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Ted L. Funk
Extension Specialist, Agricultural Engineering
Department of Agricultural
and Biological Engineering
Manure Management Marathon: Winners Plan For The Long Run
Nutrient management in livestock production is not new. For centuries farmers have recognized the benefits of manure as fertilizer. What is new is that environmental pressures have forced the agriculture community to look more closely at possible ties between over-fertilization and water quality impairment. Phosphorus and nitrogen, two necessary plant nutrients that are components of manure, are under special scrutiny on a national scope. Manure application must be implemented carefully, on a long term plan that matches manure nutrients to crop uptake and that respects high-risk practices and cropland.
Manure nutrient management is not just a good idea, it's the law in Illinois. Many larger farms are required to have written manure management plans, addressing how the manure is handled and stored as well as the nutrient application rates on crops. There is some urgency in manure nutrient planning, not only because of the existing law, but also because a farm's cropland nutrient imbalance may be significant and expensive to mitigate. Phosphorus is the biggest issue, as it is in the national spotlight and also because it accumulates in the soil; accumulations can't be “hidden” from soil testing. We have plenty of cropland in Illinois to use manure phosphorus. If manure was the only source of phosphorus for the Illinois corn crop, Illinois animals could only supply enough phosphorus for about 12 percent of the crop. The message: manure doesn't have to be over-applied, there is plenty of crop acreage if you can get the manure to it.
Here is some long range planning advice. Source control (animal dietary management) should be livestock farmers' first priority. Don't over-feed nitrogen or phosphorus. Test animal diets and the manures that result, and make sure your manure testing protocol is thorough and accurate. Use sensible crop rotations and realistic yield goals to match manure nutrients. You need to balance phosphorus inputs (feed) coming into your farm with phosphorus “exports”; milk, meat, eggs, manure and crops must be used to move excess phosphorus off your farmland. Familiarize yourself with computer software that makes the nutrient management calculations easier. Work to get more cropland committed to manure, if you are short of acreage. Market manure to your crop-producing neighbors.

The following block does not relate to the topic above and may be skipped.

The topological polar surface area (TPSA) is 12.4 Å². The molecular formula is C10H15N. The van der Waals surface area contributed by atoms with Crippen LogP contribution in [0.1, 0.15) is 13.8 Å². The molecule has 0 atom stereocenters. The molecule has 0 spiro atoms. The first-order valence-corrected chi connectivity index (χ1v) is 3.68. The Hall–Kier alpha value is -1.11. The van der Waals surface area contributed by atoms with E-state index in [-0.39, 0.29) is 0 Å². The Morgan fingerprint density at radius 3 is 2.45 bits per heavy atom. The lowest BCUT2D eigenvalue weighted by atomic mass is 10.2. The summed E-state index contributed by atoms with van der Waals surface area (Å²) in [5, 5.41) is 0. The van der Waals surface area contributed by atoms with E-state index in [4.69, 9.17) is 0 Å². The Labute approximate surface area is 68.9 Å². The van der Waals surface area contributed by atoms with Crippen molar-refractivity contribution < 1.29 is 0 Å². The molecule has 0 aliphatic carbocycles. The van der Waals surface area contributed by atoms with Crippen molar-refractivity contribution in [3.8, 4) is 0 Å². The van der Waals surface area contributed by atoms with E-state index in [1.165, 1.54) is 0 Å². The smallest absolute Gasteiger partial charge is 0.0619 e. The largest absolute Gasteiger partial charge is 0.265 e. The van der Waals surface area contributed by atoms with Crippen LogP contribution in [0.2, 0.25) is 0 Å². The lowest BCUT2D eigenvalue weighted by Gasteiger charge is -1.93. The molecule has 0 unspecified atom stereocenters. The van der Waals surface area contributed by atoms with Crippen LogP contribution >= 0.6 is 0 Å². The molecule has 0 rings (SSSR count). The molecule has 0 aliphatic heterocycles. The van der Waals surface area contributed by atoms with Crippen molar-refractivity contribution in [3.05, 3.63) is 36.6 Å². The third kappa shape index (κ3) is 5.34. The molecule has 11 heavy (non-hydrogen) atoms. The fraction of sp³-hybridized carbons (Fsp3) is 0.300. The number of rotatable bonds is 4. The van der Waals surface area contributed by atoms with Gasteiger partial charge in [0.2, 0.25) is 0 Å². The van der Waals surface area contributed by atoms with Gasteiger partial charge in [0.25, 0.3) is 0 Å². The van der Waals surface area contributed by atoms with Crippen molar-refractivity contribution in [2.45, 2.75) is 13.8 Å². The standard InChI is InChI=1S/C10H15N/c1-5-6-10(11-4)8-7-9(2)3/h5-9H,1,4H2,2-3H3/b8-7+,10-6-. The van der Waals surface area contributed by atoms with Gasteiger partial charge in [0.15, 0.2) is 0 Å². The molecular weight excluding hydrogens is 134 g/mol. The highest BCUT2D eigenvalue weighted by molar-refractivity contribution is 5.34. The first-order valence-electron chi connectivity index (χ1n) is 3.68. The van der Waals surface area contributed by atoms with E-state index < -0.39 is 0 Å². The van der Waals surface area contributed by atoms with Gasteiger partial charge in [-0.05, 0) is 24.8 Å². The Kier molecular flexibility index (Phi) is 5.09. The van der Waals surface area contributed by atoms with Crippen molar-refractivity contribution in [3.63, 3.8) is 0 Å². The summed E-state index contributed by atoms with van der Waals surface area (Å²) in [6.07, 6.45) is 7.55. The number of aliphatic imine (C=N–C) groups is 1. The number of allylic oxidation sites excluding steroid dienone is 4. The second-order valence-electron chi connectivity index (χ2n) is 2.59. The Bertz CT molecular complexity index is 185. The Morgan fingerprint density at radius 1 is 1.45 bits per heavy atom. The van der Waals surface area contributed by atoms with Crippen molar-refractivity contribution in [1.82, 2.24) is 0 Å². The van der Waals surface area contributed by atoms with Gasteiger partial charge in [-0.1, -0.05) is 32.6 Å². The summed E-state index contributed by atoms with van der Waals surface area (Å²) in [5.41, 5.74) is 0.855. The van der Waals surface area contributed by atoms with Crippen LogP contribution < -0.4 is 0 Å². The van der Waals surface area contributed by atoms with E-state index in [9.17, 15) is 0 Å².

Use phosphorus storage to your advantage. Lagoons store phosphorus in the sludge - know how much sludge is accumulating, the phosphorus levels in that sludge, and where you will spread the sludge when the lagoon is dredged. Use fields with low P tests to advantage in your planning. Be sure to calibrate spreading equipment so you know your nutrient application rates accurately. Large farms should consider using commercial manure haulers, to be efficient and environmentconscious. Nurse tankers and professionally-managed umbilical cord “towed-hose” systems are faster, more efficient, and safer for long hauls than using tractor-towed tankers over the road.
Another regulation that is currently under review by EPA is the CAFO rule. A recent court decision has put the scope of the regulation in question, but if it is upheld the CAFO rule will have far-reaching implications on manure management. Regardless of the outcome, though, manure nutrient management is here to stay. Livestock farmers must learn the ropes, and crop producing neighbors of livestock operations can reap the benefits in fertilizer savings by working closely with those farms.